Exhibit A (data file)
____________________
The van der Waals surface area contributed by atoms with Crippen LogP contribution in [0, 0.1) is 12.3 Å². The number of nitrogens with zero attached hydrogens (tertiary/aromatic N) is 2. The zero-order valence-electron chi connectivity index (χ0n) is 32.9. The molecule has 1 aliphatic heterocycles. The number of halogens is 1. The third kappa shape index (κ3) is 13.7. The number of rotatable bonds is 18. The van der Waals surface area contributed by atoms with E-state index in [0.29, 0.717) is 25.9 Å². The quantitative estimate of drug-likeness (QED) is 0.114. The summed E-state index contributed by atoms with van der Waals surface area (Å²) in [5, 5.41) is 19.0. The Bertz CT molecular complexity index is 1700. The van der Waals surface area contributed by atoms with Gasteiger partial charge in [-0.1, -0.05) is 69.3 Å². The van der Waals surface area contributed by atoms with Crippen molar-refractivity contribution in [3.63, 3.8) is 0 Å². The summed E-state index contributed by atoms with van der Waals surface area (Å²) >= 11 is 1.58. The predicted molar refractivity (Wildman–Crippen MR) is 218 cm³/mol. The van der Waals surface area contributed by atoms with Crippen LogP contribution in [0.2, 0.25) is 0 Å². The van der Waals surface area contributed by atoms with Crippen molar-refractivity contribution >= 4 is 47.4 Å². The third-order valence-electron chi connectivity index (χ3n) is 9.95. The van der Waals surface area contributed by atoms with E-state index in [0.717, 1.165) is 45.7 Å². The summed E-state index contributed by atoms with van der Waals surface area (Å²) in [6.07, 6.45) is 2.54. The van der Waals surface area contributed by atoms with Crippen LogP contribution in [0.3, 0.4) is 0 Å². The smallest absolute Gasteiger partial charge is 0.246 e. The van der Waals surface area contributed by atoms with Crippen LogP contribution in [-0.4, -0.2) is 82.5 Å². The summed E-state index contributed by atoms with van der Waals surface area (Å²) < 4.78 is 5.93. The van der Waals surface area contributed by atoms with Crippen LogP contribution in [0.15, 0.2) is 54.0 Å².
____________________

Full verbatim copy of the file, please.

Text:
The van der Waals surface area contributed by atoms with Crippen LogP contribution in [0, 0.1) is 12.3 Å². The number of nitrogens with zero attached hydrogens (tertiary/aromatic N) is 2. The zero-order valence-electron chi connectivity index (χ0n) is 32.9. The molecule has 1 aliphatic heterocycles. The number of halogens is 1. The third kappa shape index (κ3) is 13.7. The number of rotatable bonds is 18. The van der Waals surface area contributed by atoms with E-state index in [0.29, 0.717) is 25.9 Å². The quantitative estimate of drug-likeness (QED) is 0.114. The summed E-state index contributed by atoms with van der Waals surface area (Å²) in [5, 5.41) is 19.0. The Bertz CT molecular complexity index is 1700. The van der Waals surface area contributed by atoms with Gasteiger partial charge in [-0.1, -0.05) is 69.3 Å². The van der Waals surface area contributed by atoms with Crippen molar-refractivity contribution in [3.63, 3.8) is 0 Å². The summed E-state index contributed by atoms with van der Waals surface area (Å²) >= 11 is 1.58. The predicted molar refractivity (Wildman–Crippen MR) is 218 cm³/mol. The van der Waals surface area contributed by atoms with Crippen LogP contribution in [0.2, 0.25) is 0 Å². The van der Waals surface area contributed by atoms with Crippen molar-refractivity contribution >= 4 is 47.4 Å². The third-order valence-electron chi connectivity index (χ3n) is 9.95. The van der Waals surface area contributed by atoms with E-state index in [0.717, 1.165) is 45.7 Å². The summed E-state index contributed by atoms with van der Waals surface area (Å²) in [6.07, 6.45) is 2.54. The van der Waals surface area contributed by atoms with Crippen LogP contribution in [0.3, 0.4) is 0 Å². The smallest absolute Gasteiger partial charge is 0.246 e. The van der Waals surface area contributed by atoms with Crippen LogP contribution in [-0.4, -0.2) is 82.5 Å². The summed E-state index contributed by atoms with van der Waals surface area (Å²) < 4.78 is 5.93. The van der Waals surface area contributed by atoms with Crippen LogP contribution in [0.15, 0.2) is 54.0 Å².